Parshas Acharie Mos – Kedoshim

Why Can’t You Do Anything Right?!


“…You shall surely rebuke your friend and do not bear a sin because of him” (19:17)

There is a famous story told about Rabbi Yisroel Meir HaCohen Kagan, the Chofetz Chaim zt”l. Once, when traveling from city to city, he came to an inn. While he and his traveling companion were sitting, he noticed a Jew whose behavior was very crude and uncultured. The Jew banged on his table, demanding food. When he got his food, he gulped it down without washing his hands or saying a bracha. Then he took a long drink of whiskey, drinking directly from the bottle.

The Chofetz Chaim asked the innkeeper who the man was. The innkeeper told him that there was no point in speaking with him. He had grown up among the Russian peasants and was ignorant about Judaism. He had been kidnapped by the officials of Russian Czar Nicolas when he was only seven years old. He was forced to remain in the Russian army for twenty-five years. The army continuously tried to convince him through beatings and other methods to denounce Judaism.

The Chofetz Chaim ignored the advice of the innkeeper and went over to speak to the Jewish soldier. The Chofetz Chaim greeted him warmly, commiserating with him about his hard life and the fact that he did not have the opportunity to learn any Torah. The Chofetz Chaim told hm that he truly experienced Purgatory in this world. The Chofetz Chaim then praised the soldier for retaining his Jewish identity despite the tortures he had gone through when they had tried to convince him to renounce his Judaism. The Chofetz Chaim said that he was jealous of the merits that this man had and that he would occupy a very high place in Gan Eden.  The soldier began crying. The Chofetz Chaim continued to tell him that he would receive an even greater reward if he lived the rest of his life as an observant Jew. Deeply touched, the man fully repented and changed his life.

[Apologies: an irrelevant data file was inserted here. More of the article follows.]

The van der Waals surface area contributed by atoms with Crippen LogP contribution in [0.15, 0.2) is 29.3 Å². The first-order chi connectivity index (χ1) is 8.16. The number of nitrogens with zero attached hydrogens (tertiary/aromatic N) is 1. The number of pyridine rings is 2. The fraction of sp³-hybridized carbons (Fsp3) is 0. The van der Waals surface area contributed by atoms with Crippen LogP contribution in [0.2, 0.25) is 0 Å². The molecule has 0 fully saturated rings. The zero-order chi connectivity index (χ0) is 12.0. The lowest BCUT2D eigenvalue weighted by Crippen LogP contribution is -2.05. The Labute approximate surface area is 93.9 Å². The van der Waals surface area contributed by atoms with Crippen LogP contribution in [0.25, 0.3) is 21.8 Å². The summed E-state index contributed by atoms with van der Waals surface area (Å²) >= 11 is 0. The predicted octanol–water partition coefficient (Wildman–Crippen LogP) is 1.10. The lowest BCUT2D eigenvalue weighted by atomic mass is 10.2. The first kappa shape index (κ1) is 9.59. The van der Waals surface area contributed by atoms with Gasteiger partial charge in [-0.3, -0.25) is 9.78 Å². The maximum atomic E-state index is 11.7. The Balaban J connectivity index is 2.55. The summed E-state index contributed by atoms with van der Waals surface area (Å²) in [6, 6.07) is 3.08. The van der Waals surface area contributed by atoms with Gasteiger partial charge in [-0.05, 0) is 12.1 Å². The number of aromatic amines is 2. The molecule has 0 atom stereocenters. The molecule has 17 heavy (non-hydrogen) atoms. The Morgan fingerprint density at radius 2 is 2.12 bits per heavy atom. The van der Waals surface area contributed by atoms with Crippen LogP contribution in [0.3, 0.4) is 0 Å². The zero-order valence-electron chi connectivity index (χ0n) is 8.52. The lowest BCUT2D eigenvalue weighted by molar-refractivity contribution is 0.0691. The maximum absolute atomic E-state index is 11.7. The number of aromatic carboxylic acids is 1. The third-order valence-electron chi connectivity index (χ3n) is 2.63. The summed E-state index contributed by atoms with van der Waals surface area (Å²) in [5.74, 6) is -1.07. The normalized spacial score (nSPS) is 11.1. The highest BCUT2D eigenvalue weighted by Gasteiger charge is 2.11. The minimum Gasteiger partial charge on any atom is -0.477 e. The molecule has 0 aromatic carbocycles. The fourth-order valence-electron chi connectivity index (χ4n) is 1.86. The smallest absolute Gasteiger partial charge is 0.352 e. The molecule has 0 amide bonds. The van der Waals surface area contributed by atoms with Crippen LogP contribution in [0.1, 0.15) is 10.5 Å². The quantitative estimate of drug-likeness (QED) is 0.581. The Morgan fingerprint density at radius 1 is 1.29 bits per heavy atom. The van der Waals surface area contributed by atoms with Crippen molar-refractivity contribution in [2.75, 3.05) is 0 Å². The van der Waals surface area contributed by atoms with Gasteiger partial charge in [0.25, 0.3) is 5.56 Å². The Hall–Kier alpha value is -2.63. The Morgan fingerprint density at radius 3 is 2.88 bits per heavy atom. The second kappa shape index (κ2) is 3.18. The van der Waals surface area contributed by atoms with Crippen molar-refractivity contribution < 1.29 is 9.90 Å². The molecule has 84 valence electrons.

Chastising someone for his misdeeds is a mitzvah. However, there are guidelines on how to do it. If you do it the wrong way you may be considered a sinner. The Chofetz Chaim’s actions can serve as a guide for us. He found something to commend the man about. He did not criticize him. Instead, he said that the soldier would benefit even more if he could act a little differently. Then Chofetz Chaim spoke to him from a source of sincere love. His goal was not to criticize but to inspire and instruct. Harav Henach Leibowitz zt”l points out based on the Sefer HaYashar written by the Rabbeinu Tam, as well as from the Sforno (16:24) that you must purify yourself first before purifying others. In order to succeed in your reproof, you must be sincere. If you are remiss in the same area that you are criticizing in others, you will not be successful. There will be a lack of sincerity in your heart that the other person will sense. In addition, in order to succeed, you must feel true love for a fellow Jew. You must also sincerely feel that the sinner is hurting himself by not performing the mitzvos. If your speech is motivated from the heart it can be successful!

Compliment before criticizing! If you are sincere and your words come from a source of love, your efforts will be more likely to succeed.